## Where does logic get its power?

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I like defining things so, logic: A method by which humans go from premise to premise that seems to reflect reality if the premises do. What was the "origin" of logic. Why is it that we are simply born with a "rule for deriving rules" and why does it work so well?

By what is meant by "facts", there can be no such thing as mutually-contradictory or inconsistent facts.

Just by what our words mean, no proposition can be true and false.

The consistency-requirement is inherent in facts and by what we mean when we speak.

For example, in mathematics, you CAN'T be wrong if you follow certain axioms because the axioms DEFINE what being wrong is. However you can never go back and "prove" the axioms you just have to accept them apriori. For example, no one knows why if A=B, B=C then A=C. You can't prove this axiom to be true you just have to accept it. Why is it then that humans can get by using arbitrary axioms that they are born with whose validity they cannot prove?

But that's true of the whole structure of what describably is. Logical relation among propositions. ....abstract implications. It's a basic structural property of the whole system of what describably is, that there's no proof (and usually no reason to believe) that the antecedents of the abstract implications are true.

For example, when I describe my metaphysics, describing the describable world (including our physical world) as consisting of abstract implications, I emphasize that there's no reason to believe that any of the antecedents of any of those abstract implications are true.

A true mathematical theorem is an abstract implication whose antecedent consists (at least in part) of a set of mathematical axioms.

There's no proof of the truth of that antecedent (the axioms, and whatever else is in the antecedent).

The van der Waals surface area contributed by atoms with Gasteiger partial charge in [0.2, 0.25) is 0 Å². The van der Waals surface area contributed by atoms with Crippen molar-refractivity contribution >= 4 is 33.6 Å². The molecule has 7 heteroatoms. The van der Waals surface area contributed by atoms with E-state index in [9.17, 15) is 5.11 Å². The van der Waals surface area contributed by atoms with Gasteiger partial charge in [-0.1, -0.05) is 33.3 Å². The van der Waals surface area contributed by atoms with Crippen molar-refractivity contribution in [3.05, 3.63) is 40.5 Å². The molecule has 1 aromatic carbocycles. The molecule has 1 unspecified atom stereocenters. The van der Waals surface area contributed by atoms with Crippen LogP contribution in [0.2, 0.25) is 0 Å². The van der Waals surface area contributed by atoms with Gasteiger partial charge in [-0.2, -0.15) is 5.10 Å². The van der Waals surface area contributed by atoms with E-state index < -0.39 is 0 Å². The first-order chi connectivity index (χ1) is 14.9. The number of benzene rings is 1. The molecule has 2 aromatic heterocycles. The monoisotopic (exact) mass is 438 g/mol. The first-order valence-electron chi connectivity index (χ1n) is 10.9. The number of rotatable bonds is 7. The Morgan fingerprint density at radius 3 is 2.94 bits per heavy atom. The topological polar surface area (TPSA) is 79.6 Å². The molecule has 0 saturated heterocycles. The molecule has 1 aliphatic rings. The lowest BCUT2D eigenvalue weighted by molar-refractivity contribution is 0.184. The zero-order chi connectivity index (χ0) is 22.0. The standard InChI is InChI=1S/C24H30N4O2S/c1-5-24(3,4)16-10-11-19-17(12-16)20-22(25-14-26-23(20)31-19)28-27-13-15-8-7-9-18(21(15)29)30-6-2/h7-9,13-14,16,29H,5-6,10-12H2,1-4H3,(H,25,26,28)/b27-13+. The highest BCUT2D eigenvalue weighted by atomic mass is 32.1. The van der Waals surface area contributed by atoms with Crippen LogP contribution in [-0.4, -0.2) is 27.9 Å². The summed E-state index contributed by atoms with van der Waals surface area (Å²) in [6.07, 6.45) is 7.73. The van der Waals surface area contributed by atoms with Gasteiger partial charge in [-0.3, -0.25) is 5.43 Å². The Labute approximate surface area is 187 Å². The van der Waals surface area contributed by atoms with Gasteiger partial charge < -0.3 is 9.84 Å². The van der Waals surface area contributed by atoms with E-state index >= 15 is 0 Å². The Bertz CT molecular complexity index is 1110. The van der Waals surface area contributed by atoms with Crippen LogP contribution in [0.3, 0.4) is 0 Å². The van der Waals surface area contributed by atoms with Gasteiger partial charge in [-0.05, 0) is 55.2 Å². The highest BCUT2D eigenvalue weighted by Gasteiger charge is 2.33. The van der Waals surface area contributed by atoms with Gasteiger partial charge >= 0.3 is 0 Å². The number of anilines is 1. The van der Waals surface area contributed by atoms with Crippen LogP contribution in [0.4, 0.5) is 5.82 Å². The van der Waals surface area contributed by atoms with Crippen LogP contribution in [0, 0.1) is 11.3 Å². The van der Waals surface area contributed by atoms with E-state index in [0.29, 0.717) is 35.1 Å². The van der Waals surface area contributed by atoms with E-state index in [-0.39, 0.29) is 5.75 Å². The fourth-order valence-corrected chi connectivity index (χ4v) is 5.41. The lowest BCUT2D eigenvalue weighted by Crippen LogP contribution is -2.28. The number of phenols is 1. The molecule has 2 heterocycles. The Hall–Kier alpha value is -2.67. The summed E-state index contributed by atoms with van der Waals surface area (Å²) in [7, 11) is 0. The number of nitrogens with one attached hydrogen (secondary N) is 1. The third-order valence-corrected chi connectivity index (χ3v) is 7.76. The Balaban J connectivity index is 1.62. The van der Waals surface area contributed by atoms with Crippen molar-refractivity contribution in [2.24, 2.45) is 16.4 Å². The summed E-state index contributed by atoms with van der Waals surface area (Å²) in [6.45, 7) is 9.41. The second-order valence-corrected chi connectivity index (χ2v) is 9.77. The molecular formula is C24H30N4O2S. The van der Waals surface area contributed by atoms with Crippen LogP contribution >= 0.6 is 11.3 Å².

(But, as you know, different axiom-systems choose their axioms differently, so that what is an axiom in one system is a theorem in a different system, and vice-versa.)

That's not just how it is in mathematics. It's true in general, in the describable realm, where there's no reason to believe that any of the antecedents of any of the abstract implications are true.

What there describably is:

Worlds of "If".

Instead of one world of "Is", infinitely-many worlds of "If".

Michael Ossipoff
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As to the computer analogy, I think it is flawed just as the brain-in-a-vat hypothesis because they imply a separation between fact/reality and our perception of it. What we perceive is an expression of fact/reality not something disconnected or veiled from it.

An analogy is only that. I think you read more into it than an analogy can usefully support. As for brain-in-a-vat, the most important point in considering it is that we can't know - ever - if it's correct. And this is because the relationship between "fact/reality and our perception of it" is unknown and unknowable to humans. "Fact/reality" = Objective Reality. Our perception shows us (interactive) images of a world - a consistent, testable and comprehensible world - whose relationship to Objective Reality cannot be known. So I don't think we can meaningfully or usefully assert anything about whether these two are separated or not. We don't know. Sadly. Hey-ho! That's life! :smile:
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And this is because the relationship between "fact/reality and our perception of it" is unknown and unknowable to humans. "Fact/reality" = Objective Reality. Our perception shows us (interactive) images of a world - a consistent, testable and comprehensible world - whose relationship to Objective Reality cannot be known. So I don't think we can meaningfully or usefully assert anything about whether these two are separated or not.

Why then are some theories about reality better than others? For example, why is theory of relativity better at making predictions than Newtonian physics?
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Why then are some theories about reality better than others?

Because "some theories about reality" are "better than others"? Don't forget reality is the reference; we just try to curve-fit our data and our theories to it. Some just fit better than others, so they're 'better' (i.e. more useful) than others.

why is theory of relativity better at making predictions than Newtonian physics?

Because its predictions are more accurate in a wider range of circumstances? :chin: